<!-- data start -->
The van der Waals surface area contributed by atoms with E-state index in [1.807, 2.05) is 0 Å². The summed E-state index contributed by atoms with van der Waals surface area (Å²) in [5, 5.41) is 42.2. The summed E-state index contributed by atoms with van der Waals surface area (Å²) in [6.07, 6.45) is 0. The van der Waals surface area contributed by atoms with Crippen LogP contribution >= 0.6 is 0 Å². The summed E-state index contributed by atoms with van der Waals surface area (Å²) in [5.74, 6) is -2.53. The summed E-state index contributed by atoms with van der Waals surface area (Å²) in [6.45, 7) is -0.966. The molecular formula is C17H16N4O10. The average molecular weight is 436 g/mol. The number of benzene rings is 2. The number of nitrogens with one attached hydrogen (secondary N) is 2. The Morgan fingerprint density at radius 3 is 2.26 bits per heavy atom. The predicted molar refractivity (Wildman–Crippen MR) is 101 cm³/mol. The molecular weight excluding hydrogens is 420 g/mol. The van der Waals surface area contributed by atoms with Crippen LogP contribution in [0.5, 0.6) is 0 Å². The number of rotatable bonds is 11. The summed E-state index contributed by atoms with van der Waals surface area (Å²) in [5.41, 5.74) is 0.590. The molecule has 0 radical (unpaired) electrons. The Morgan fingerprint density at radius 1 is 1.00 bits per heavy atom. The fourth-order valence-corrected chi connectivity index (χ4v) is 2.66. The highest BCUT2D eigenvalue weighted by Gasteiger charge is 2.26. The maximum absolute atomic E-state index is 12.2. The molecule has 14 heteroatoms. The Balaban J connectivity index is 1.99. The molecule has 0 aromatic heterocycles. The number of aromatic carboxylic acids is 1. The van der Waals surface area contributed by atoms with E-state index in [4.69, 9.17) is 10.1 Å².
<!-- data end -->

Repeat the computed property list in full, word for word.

The van der Waals surface area contributed by atoms with E-state index in [1.807, 2.05) is 0 Å². The summed E-state index contributed by atoms with van der Waals surface area (Å²) in [5, 5.41) is 42.2. The summed E-state index contributed by atoms with van der Waals surface area (Å²) in [6.07, 6.45) is 0. The van der Waals surface area contributed by atoms with Crippen LogP contribution >= 0.6 is 0 Å². The summed E-state index contributed by atoms with van der Waals surface area (Å²) in [5.74, 6) is -2.53. The summed E-state index contributed by atoms with van der Waals surface area (Å²) in [6.45, 7) is -0.966. The molecular formula is C17H16N4O10. The average molecular weight is 436 g/mol. The number of benzene rings is 2. The number of nitrogens with one attached hydrogen (secondary N) is 2. The Morgan fingerprint density at radius 3 is 2.26 bits per heavy atom. The predicted molar refractivity (Wildman–Crippen MR) is 101 cm³/mol. The molecular weight excluding hydrogens is 420 g/mol. The van der Waals surface area contributed by atoms with Crippen LogP contribution in [0.5, 0.6) is 0 Å². The number of rotatable bonds is 11. The summed E-state index contributed by atoms with van der Waals surface area (Å²) in [5.41, 5.74) is 0.590. The molecule has 0 radical (unpaired) electrons. The Morgan fingerprint density at radius 1 is 1.00 bits per heavy atom. The fourth-order valence-corrected chi connectivity index (χ4v) is 2.66. The highest BCUT2D eigenvalue weighted by Gasteiger charge is 2.26. The maximum absolute atomic E-state index is 12.2. The molecule has 14 heteroatoms. The Balaban J connectivity index is 1.99. The molecule has 0 aromatic heterocycles. The number of aromatic carboxylic acids is 1. The van der Waals surface area contributed by atoms with E-state index in [4.69, 9.17) is 10.1 Å².